TOKYO — Five years ago, Chase Kalisz looked like the saddest silver medalist in Rio de Janeiro. He finished second in the 400-meter individual medley to Japan’s Kosuke Hagino in a blazing race, with both men posting top 10 times in world history, but only one man could wear the gold medal. Kalisz could barely muster even a forced smile on the marching photo op around the pool deck; between poses his face lapsed into solemnity.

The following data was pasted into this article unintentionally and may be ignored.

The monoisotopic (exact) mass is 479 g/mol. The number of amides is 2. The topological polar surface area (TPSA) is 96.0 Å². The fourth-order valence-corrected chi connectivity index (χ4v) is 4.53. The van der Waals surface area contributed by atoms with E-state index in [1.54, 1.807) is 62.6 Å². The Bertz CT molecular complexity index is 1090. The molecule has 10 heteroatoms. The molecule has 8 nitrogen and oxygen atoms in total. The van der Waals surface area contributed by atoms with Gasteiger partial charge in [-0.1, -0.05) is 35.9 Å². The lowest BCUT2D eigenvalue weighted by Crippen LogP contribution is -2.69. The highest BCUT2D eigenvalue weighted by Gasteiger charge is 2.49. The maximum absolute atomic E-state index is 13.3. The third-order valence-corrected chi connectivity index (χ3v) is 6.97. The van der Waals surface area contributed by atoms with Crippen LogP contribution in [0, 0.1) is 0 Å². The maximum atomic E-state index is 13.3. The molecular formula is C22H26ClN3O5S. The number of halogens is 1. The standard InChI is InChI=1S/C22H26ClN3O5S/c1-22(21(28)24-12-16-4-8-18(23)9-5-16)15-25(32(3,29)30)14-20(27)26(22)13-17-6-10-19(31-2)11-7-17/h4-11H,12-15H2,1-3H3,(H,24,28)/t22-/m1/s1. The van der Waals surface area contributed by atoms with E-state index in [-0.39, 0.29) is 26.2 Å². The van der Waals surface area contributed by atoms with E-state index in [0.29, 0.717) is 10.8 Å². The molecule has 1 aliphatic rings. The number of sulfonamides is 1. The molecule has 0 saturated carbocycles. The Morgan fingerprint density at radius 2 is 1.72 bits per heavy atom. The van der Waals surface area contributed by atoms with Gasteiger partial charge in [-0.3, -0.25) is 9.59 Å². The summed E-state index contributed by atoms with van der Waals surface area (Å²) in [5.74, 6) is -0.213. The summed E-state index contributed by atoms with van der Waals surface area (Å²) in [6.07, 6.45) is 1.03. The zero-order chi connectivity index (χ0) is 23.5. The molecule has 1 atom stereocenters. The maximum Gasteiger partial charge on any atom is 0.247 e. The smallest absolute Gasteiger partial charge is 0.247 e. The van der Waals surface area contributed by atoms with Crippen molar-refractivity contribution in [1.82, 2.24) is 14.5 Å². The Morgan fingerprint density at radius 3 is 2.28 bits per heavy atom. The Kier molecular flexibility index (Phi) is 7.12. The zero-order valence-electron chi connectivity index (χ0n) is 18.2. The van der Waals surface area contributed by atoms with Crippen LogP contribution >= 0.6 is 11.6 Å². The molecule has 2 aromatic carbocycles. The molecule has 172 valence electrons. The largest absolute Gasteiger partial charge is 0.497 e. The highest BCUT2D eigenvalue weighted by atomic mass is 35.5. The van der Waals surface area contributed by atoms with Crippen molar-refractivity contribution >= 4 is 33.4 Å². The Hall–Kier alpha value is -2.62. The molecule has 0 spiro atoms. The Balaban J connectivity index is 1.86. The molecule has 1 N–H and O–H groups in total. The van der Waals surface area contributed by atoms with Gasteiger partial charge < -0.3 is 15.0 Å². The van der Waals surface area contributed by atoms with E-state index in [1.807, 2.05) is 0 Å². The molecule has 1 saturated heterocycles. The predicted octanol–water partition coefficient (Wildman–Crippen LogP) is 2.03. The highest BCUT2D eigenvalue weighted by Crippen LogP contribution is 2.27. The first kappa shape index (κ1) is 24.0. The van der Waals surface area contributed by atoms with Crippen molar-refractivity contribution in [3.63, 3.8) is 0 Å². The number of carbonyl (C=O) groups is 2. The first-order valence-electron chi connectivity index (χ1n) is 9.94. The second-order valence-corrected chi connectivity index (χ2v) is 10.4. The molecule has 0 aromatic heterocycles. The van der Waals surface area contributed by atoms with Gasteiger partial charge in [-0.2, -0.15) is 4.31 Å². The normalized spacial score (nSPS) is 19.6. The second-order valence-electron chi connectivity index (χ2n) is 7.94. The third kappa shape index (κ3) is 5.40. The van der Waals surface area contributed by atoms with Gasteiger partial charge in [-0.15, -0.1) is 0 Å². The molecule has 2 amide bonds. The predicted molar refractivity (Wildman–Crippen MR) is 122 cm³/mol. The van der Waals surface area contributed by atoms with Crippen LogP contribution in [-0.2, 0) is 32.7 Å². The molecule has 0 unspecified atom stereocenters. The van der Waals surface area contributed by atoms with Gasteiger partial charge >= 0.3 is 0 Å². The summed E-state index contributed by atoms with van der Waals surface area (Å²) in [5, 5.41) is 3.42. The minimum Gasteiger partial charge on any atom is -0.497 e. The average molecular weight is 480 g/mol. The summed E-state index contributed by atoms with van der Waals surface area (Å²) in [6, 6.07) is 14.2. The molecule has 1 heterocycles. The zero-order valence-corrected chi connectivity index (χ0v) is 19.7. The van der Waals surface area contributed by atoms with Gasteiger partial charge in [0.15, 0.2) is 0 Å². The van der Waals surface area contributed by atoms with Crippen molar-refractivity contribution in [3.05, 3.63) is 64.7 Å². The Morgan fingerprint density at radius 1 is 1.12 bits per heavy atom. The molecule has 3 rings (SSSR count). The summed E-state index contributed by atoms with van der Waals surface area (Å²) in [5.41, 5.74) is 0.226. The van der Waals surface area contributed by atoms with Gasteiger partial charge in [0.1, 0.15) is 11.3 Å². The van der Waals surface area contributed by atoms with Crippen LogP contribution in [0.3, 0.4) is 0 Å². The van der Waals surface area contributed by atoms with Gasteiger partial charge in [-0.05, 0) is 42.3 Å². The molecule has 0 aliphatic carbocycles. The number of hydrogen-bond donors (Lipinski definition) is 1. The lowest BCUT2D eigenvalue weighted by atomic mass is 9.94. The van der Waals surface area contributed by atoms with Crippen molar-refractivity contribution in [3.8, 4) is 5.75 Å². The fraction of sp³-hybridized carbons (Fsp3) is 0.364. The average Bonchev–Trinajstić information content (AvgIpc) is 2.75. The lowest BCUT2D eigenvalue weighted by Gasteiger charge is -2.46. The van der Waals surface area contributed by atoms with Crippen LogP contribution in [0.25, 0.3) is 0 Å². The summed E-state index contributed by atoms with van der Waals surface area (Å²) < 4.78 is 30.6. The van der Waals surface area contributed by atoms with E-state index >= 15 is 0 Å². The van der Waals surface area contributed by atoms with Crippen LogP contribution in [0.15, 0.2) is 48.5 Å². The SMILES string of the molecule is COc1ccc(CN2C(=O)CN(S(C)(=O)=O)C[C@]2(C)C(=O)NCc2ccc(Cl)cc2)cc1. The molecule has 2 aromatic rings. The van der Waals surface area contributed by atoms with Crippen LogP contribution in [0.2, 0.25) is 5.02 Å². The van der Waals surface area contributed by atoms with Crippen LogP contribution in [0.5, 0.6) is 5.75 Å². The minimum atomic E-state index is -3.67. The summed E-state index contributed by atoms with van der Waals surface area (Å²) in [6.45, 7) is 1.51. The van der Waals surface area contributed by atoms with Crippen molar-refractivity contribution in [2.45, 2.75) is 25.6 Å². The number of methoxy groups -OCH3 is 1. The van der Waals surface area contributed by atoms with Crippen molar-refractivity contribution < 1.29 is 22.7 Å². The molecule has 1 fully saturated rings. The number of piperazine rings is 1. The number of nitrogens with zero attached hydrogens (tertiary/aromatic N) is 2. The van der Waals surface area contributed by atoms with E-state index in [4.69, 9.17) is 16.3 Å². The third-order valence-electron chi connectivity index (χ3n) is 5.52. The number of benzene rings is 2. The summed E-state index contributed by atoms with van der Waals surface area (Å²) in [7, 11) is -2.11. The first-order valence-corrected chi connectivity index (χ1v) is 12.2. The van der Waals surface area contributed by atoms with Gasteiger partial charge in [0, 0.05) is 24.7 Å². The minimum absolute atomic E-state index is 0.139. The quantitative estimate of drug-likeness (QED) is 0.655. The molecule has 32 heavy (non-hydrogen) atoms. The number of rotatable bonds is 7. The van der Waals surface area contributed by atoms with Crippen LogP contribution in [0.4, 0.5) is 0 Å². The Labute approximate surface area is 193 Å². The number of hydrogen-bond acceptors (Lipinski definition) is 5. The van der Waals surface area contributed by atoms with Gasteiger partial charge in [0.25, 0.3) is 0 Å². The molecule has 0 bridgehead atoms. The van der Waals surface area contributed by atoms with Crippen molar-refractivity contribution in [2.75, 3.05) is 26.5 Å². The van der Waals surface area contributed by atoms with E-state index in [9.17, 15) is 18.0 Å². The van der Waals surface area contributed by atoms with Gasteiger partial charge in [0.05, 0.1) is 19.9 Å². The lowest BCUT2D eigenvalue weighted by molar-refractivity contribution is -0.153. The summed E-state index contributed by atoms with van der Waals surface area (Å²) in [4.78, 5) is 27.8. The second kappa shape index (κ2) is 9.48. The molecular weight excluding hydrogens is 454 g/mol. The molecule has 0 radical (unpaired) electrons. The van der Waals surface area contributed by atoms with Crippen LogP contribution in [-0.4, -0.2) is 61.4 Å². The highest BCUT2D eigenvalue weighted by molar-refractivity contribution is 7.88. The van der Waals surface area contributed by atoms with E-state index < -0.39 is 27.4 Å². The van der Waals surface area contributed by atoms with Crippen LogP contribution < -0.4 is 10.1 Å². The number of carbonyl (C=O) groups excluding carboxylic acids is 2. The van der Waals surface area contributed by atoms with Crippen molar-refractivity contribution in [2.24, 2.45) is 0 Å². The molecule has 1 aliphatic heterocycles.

“It was pretty devastating for me in my head,” Kalisz says.
All he could think about, in the moment, was failing to keep alive the American gold medal legacy in that event.